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Instead of sending their 100 guests off with tea towels embossed with their smiling faces, or a flower pot with their inscribed wedding date, Brittni Switser and Raymond Ulger wanted to give something that might not end up in the bottom of a trash bin.

So they made a donation to VOW, a nonprofit organization that works to end child marriages, on behalf of everyone who attended their Aug. 30 wedding.

“Marriage for us is waking up every day and making an active choice to love each other,” said Switser, 26, who works at a New York health care company. “Girls should be able to grow up into their own selves and know who they are before making that giant leap to love someone else.”

For their Oct. 12 wedding, Amanda Whitehead and Matt Griswold are donating $400 to the American Cancer Society in honor of Griswold’s grandmother, Carol Winsor, who died of lung cancer two years ago. The couple have also linked their registry on the Knot to the Dr. Martin Luther King Jr. Scholarship Trust Fund.

“It seemed like such a simple thing to do to help kids in need,” said Whitehead, 28, a high school special education teacher in New Jersey.

Bridezillas are certainly still around, but a kinder, gentler bride has also emerged. Rather than racking up expensive gift registries, they’ve gone all Harry and Meghan and requested charitable donations in their name or made their own donations.

Call them bridegivvas?

“Modern couples are beginning to question the consumer-focused version of weddings, seeking to create celebrations with greater meaning,” said Karen Hopkins, a former wedding planner who last year started Bride Disrupted, which helps couples create meaningful weddings.

A 2018 NerdWallet survey of 1,992 adults found that 43% would rather donate to charity than give a gift from a wedding registry. And according to the Knot, between Jan. 1 and Sept. 16, 27% of couples adopted a charity through the Knot Gifts Back, compared with 15% the same period in 2018.

Have a purpose

Hopkins encourages couples to determine a purpose for their wedding celebration.

“If your wedding’s purpose is about building community, you could get together with your friends to complete a service project like building a community garden or creating a mural at your local community center,” she said.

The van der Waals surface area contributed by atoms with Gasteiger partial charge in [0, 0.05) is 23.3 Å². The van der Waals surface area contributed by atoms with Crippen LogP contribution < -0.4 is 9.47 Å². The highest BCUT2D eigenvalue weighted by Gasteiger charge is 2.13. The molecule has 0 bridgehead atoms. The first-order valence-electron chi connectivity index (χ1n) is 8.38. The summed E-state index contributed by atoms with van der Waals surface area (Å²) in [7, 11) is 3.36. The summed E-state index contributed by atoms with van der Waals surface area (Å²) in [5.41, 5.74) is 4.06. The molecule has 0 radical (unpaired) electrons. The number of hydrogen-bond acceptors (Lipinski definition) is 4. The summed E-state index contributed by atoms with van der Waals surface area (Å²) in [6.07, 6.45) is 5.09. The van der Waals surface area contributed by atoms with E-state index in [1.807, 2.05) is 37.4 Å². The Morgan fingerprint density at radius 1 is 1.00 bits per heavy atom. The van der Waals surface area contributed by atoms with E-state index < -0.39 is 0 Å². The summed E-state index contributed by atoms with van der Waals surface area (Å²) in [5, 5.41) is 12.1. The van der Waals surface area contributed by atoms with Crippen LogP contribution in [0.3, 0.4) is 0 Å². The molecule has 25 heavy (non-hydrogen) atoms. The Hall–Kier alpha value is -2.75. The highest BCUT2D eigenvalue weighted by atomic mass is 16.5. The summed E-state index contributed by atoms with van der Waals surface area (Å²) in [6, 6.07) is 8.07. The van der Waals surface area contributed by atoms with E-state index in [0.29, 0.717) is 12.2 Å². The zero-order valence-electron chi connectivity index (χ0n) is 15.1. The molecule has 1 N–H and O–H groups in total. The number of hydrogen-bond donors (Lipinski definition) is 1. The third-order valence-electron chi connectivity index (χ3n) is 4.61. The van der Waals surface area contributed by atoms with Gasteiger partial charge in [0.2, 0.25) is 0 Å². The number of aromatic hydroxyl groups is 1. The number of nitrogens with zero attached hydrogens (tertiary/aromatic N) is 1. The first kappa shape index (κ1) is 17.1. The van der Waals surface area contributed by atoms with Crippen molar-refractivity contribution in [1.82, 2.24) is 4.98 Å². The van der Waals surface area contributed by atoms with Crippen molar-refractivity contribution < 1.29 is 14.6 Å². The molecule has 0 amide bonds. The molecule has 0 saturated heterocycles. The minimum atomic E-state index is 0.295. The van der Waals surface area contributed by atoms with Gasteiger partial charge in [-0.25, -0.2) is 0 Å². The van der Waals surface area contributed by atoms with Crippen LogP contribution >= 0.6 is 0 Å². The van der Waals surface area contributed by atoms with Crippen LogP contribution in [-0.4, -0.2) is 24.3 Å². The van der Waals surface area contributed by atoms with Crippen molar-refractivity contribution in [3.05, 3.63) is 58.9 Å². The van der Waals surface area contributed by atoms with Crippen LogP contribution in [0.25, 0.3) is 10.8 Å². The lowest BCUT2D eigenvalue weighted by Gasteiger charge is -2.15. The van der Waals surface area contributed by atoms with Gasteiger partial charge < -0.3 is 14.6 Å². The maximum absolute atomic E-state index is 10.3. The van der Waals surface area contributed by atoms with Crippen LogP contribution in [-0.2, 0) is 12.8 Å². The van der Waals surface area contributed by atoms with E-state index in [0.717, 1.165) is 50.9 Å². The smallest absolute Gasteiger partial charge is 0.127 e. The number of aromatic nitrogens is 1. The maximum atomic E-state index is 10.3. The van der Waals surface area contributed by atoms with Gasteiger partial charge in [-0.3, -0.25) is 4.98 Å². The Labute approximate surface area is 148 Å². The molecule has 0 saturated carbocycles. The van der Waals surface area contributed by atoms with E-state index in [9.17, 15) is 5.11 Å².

“You could host a potluck-style picnic for the reception and invite underprivileged or elderly community members to attend. If your wedding’s purpose is about honoring nature and the Earth’s gifts, you could include a beach cleanup in your wedding activities.”

In the Knot Gifts Back program, couples can attach a charity of their choice to their gift registries. For every gift purchased off that couple’s registry, the Knot donates, at no cost to the couple or guests, up to 3% of the price of every gift to a charity specified by the couple.

The top five charities have included the Humane Society, St. Jude’s Children’s Research Hospital, the American Cancer Society, Make-A-Wish Foundation of America and VOW, the Knot’s featured charity.

“Marriage should be a very exciting, celebratory moment for everyone,” said Kristen Maxwell Cooper, the Knot’s editor-in-chief. For the 12 million girls who are married each year before age 18, “This is not a joyous occasion for them. That was something we wanted to help end.”

Industry kicks in

The wedding industry is also doing its part.

Fashion designer Vera Wang is kicking off her 30th anniversary year with a partnership with Brides Across America, a nonprofit organization that provides free weddings and wedding gowns to military and medical emergency workers. David’s Bridal, Men’s Wearhouse, Zales Jewelers, Wedgwood, Kohl’s and Coty are among the other participants.

Hairstylist Martino Cartier, the founder of the nonprofit Wigs and Wishes, gives wigs to women with cancer. He estimates he’s done about 100 wigs for brides.

Wish Upon a Wedding goes the next step and offers free wedding and vow renewals for couples facing terminal illness or life-altering circumstances.

A recent wedding took place at a bedside ceremony at Memorial Sloan Kettering Cancer Center in Manhattan, where the groom was a cancer patient. He died six days later.

“It’s sometimes the last time the family is together before they’re at someone’s funeral,” said the program coordinator, Lacey Wicksall of Columbus, Ohio. “We’re giving them a really lovely memory, photo and video. Just the process of planning a wedding gives them something joyful to focus on.”

Rather than buy party favors, Lisa VanderBloomer, 47, donated $500 to the Amukura orphanage, in Kenya, for her July 2014 wedding. Her cousin had worked closely with the organization, “so I knew the money would go directly to it,” said the physical therapist in Charlotte, N.C.

It was a cause close to her heart: Her husband, Brian Fox, a 48-year-old software engineer, was adopted, as were their three sons. “We thought the cause was close enough to us to be meaningful,” she said.

“Plus, I had no interest in wrapping bags of those stupid almond candies no one needs.”